Not long ago, few Indianapolis residents knew about Georgia Street’s history or location. It wasn’t until the short city street hosted Super Bowl XLVI’s widely recognized Super Bowl Village that it was put on the map.
While the Super Bowl provided the impetus for Georgia Street’s improvements, civic leaders and designers were committed to creating a captivating year-round outdoor space. They took the opportunity to connect two major city venues—Banker’s Life Fieldhouse and the Indiana Convention Center—with a pedestrian experience that features street-side retail and restaurants, and historic markers touting famous Hoosiers.
Taken as a whole, the improvements create a vibrant public space in the city’s Wholesale District. An unexpected 1.2 million people coursed through the street during Super Bowl XLVI. That week alone gave the street a level of wear and tear that could have taken years under normal use.
The improvements featured during Super Bowl XLVI represented a significant milestone in the project’s schedule. But, in fact, the final touches, and now retouches, to Georgia Street were originally planned to be completed this fall.
Georgia Street’s visitors may not realize that as much is going on underneath the boardwalk as above it. In fact, the boardwalk serves as a semi-open cover for an innovative storm water management system. More specifically, the boardwalk captures rainwater as it passes through the joints to an infiltration chamber that redirects storm water away from the city’s overcharged combined sewers.
The system has already begun to reduce the frequency and scale of overflows into the nearby White River. The system will reduce Georgia Street’s runoff more than 50 percent during a 10-year rain event and 40 percent during a 100-year storm.
Last fall, the boardwalk was sealed just before its use for the Super Bowl Village. Due to the cold temperatures during installation, the sealer discolored. The sealer is now being removed to reveal a beautiful and extremely durable material.
Solar shade system
Catenary systems have commonly been used to support overhead power supply for light rail or trolleys, similar to those that once traveled Georgia Street. Here, the catenary system was adapted to hang the primary light source for the boardwalk, provide for event-specific themed lighting, and support the retractable solar shades. Once deployed, the shades provide relief during summer months and help establish a unique street character.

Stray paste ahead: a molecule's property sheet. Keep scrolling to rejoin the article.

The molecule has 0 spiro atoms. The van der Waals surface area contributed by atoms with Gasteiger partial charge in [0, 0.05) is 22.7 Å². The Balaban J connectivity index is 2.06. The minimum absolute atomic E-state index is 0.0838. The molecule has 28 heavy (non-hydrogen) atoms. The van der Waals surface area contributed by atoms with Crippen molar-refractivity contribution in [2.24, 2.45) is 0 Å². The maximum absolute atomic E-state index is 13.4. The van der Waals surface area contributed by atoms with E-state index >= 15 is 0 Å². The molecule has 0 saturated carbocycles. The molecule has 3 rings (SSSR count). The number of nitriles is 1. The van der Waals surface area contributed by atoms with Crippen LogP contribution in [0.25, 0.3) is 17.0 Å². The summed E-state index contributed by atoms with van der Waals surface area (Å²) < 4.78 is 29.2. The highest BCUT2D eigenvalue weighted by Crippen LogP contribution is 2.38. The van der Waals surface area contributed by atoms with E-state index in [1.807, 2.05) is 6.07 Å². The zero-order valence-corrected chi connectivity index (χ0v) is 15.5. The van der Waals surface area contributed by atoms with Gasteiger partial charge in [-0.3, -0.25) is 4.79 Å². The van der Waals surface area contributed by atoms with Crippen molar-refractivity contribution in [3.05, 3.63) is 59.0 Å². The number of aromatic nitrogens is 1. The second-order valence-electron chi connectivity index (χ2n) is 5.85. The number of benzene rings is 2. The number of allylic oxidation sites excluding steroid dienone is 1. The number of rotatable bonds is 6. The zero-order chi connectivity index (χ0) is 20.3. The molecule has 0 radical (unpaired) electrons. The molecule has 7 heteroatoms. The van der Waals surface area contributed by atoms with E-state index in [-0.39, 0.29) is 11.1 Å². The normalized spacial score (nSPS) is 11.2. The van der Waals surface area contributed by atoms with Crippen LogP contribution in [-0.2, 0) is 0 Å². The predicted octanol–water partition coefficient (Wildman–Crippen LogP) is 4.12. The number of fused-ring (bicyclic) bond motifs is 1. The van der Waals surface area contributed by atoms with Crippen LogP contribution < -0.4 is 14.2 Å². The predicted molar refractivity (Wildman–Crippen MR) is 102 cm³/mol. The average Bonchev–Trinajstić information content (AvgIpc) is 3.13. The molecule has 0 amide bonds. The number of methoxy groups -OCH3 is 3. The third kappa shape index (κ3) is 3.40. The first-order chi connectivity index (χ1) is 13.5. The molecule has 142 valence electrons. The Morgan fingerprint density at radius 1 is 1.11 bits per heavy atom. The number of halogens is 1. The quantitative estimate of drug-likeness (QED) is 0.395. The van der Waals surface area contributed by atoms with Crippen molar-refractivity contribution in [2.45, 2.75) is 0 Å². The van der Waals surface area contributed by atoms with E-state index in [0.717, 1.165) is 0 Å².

Georgia Street’s landscape features large urban trees and ground plantings that support rain gardens. The trees were installed in the fall of 2011, while the remaining plants were installed after February’s crowds vacated the city and at a more seasonably appropriate time.
But just as the drought hurt much of our state, so did it damage the plants on Georgia Street. With watering and the recent rain, the plants are now beginning to flourish. Soon, they should provide the green embellishment designers intended.
While Georgia Street might look like a trail way, it’s still an operating city street. The curb-less, pedestrian-first environment is designed to share space with vehicular traffic while offering a high level of accessibility. Walking surfaces on either side of the drive lanes feature lightly colored concrete pavers to simulate the sidewalks found throughout the historic Wholesale District.
These pavers also reflect sunlight, creating less of a heat island effect. Vehicular lanes are paved with asphalt pavers resembling typical streets but offer a visual texture and pedestrian scale. In addition, the pavers eliminate the need for traditional asphalt patching.
A few of the bollards that mark the line between vehicular and pedestrian spaces have been damaged by turning vehicles. These bollards are being repaired, replaced or, in some cases, relocated. Georgia Street is a new kind of urban space. As such, it will take time for drivers to learn how best to navigate a pedestrian-first street with slower speeds and a higher level of caution.
Our community is just now discovering how best to engage this new public space. Indianapolis Downtown Inc., through its leadership as the street manager, is programming Georgia Street to support the existing businesses, entertainment industry, daily outdoor dining, convention-related business, and tourism and community events. Most recently, Gen Con conference attendees used the outdoor space for a mini food-truck festival and a place outside the convention center’s walls for interaction. The Pam Am Games 25th Anniversary celebration used the space to host its event, and the new Second Thursday activities promise monthly bands, food, music and socializing.
Indianapolis has gained attention for such urban spaces as the iconic Monument Circle and the Cultural Trail. Over time, as the community along Georgia Street continues to embrace the amenity and with IDI’s collaboration and leadership, Georgia Street will take its place as a unique Indianapolis urban environment.•
Browne is president of Ratio Architects Inc., which designed the Georgia Street renovation. Views expressed here are the writer’s.